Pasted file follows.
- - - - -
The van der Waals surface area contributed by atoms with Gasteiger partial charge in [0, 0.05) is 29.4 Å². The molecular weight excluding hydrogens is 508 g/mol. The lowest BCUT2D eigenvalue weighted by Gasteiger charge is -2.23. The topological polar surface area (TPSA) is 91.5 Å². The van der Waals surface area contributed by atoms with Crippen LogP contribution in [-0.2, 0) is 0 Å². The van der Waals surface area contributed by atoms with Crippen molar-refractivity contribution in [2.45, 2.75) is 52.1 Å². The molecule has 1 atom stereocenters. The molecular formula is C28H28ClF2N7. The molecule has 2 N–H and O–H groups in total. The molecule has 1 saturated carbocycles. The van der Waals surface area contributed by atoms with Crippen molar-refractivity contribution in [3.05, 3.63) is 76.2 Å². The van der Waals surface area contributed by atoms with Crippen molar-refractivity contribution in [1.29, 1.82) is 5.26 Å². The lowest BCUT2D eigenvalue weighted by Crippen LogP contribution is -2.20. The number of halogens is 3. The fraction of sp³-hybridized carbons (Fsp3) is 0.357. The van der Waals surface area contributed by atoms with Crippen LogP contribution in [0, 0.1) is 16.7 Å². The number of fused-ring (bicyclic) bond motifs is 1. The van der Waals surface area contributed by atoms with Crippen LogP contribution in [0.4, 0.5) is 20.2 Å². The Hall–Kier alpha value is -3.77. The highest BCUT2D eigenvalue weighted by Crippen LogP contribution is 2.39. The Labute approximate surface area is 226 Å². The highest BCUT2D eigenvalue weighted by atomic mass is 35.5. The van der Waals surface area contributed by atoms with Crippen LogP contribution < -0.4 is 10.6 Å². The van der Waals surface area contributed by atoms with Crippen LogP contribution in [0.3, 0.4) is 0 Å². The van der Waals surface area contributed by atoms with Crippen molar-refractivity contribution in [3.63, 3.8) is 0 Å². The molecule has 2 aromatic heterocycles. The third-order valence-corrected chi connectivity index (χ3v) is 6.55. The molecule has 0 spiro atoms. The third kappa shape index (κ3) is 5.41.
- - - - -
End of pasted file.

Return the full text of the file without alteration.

The van der Waals surface area contributed by atoms with Gasteiger partial charge in [0, 0.05) is 29.4 Å². The molecular weight excluding hydrogens is 508 g/mol. The lowest BCUT2D eigenvalue weighted by Gasteiger charge is -2.23. The topological polar surface area (TPSA) is 91.5 Å². The van der Waals surface area contributed by atoms with Crippen LogP contribution in [-0.2, 0) is 0 Å². The van der Waals surface area contributed by atoms with Crippen molar-refractivity contribution in [2.45, 2.75) is 52.1 Å². The molecule has 1 atom stereocenters. The molecular formula is C28H28ClF2N7. The molecule has 2 N–H and O–H groups in total. The molecule has 1 saturated carbocycles. The van der Waals surface area contributed by atoms with Crippen molar-refractivity contribution in [3.05, 3.63) is 76.2 Å². The van der Waals surface area contributed by atoms with Crippen molar-refractivity contribution in [1.29, 1.82) is 5.26 Å². The lowest BCUT2D eigenvalue weighted by Crippen LogP contribution is -2.20. The number of halogens is 3. The fraction of sp³-hybridized carbons (Fsp3) is 0.357. The van der Waals surface area contributed by atoms with Crippen LogP contribution in [0, 0.1) is 16.7 Å². The number of fused-ring (bicyclic) bond motifs is 1. The van der Waals surface area contributed by atoms with Crippen LogP contribution in [0.4, 0.5) is 20.2 Å². The Hall–Kier alpha value is -3.77. The highest BCUT2D eigenvalue weighted by Crippen LogP contribution is 2.39. The Labute approximate surface area is 226 Å². The highest BCUT2D eigenvalue weighted by atomic mass is 35.5. The van der Waals surface area contributed by atoms with Crippen LogP contribution < -0.4 is 10.6 Å². The van der Waals surface area contributed by atoms with Crippen LogP contribution in [0.3, 0.4) is 0 Å². The van der Waals surface area contributed by atoms with Crippen molar-refractivity contribution in [3.63, 3.8) is 0 Å². The molecule has 2 aromatic heterocycles. The third-order valence-corrected chi connectivity index (χ3v) is 6.55. The molecule has 0 spiro atoms. The third kappa shape index (κ3) is 5.41.